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Source Characteristics of Large Earthquakes at Short Periods

Citation

Houston, Heidi Beth (1987) Source Characteristics of Large Earthquakes at Short Periods. Dissertation (Ph.D.), California Institute of Technology. doi:10.7907/mqta-6t98. https://resolver.caltech.edu/CaltechTHESIS:04162019-172034832

Abstract

In Chapter 1, we analyzed short-period body waves recorded at teleseismic distances from great earthquakes. They provide information about source rupture processes and strong motions. First, we examined records of 19 earthquakes of moment magnitude MW of 6.5 to 9.5. Four parameters were measured from the short-period P-wave train: the maximum amplitude, the period at maximum amplitude, the time between the first arrival and when the maximum amplitude is attained, and coda length. An extension, m̂b, of the teleseismic body-wave magnitude, mb, was defined using the maximum amplitude of the entire short-period P wave rather than the amplitude achieved in the first few P-wave cycles. m̂b increases as MW increases. The time from the first arrival until the maximum amplitude is achieved and the coda length are roughly proportional to MW, but were further interpreted by a simple asperity model of the rupture process. These data support that 1 to 2 sec waves are on average generated preferentially in the same regions of the fault plane as 10 to 50 sec waves.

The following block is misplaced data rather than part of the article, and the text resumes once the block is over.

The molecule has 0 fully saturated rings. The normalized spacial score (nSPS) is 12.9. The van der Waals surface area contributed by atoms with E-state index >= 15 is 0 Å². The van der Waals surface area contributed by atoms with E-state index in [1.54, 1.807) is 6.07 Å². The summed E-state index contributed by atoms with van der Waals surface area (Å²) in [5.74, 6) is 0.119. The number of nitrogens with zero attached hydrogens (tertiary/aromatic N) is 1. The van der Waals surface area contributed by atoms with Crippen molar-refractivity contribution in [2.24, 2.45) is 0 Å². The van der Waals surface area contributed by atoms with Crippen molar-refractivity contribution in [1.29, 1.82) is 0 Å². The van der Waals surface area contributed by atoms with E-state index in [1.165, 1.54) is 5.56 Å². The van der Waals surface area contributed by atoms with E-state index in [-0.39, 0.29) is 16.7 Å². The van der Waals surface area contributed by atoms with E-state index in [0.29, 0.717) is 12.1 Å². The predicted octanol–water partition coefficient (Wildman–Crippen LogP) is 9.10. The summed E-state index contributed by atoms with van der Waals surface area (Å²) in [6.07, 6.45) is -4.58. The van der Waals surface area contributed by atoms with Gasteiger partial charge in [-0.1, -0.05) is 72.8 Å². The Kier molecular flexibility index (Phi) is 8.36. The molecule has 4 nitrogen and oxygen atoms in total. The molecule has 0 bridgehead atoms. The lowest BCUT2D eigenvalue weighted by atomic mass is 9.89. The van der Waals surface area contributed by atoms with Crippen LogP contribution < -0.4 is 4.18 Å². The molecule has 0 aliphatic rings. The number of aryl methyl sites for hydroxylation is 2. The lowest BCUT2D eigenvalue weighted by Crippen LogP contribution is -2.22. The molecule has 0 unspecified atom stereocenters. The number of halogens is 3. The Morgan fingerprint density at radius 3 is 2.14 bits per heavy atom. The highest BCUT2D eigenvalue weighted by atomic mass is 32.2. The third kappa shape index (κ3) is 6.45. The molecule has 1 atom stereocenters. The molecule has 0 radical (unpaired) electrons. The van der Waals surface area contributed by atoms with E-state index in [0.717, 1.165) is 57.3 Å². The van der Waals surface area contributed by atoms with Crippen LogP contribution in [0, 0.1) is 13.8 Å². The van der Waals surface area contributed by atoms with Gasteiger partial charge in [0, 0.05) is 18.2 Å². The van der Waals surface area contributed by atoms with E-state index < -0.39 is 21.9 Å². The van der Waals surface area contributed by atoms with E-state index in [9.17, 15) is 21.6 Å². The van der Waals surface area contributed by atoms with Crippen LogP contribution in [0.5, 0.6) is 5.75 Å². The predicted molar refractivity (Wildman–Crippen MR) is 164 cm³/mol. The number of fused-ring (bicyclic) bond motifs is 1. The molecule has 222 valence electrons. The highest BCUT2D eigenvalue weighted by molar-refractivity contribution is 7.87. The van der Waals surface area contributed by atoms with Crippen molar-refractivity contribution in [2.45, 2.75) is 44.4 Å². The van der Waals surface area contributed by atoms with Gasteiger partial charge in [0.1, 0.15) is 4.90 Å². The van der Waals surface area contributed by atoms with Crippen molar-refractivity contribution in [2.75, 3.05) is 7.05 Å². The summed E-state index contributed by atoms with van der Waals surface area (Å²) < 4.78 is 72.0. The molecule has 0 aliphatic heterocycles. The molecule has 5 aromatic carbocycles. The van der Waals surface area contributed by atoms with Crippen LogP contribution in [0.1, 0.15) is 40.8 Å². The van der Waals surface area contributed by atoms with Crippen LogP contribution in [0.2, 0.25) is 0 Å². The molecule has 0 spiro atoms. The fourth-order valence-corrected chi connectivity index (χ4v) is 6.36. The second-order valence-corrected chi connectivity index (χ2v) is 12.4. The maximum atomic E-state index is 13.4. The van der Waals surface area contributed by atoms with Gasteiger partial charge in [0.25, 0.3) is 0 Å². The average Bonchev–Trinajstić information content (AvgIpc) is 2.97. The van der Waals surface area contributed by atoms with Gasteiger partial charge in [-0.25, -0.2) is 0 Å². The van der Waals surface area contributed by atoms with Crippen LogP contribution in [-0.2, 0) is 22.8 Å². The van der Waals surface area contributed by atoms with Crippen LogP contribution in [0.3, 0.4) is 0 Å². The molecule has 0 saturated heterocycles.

An application to strong motion modeling is presented in which a 1971 San Fernando teleseismic short-period record is summed up to simulate teleseismic records produced by five great earthquakes. The summation procedure matches the moment of the event to be simulated, and includes rupture propagation, fault plane roughness, and randomness. The m̂b data provide an important constraint on the summation procedure. Thus constrained, this summation procedure can be more confidently used with near-field strong motion records as Green's functions to predict strong motions from great earthquakes.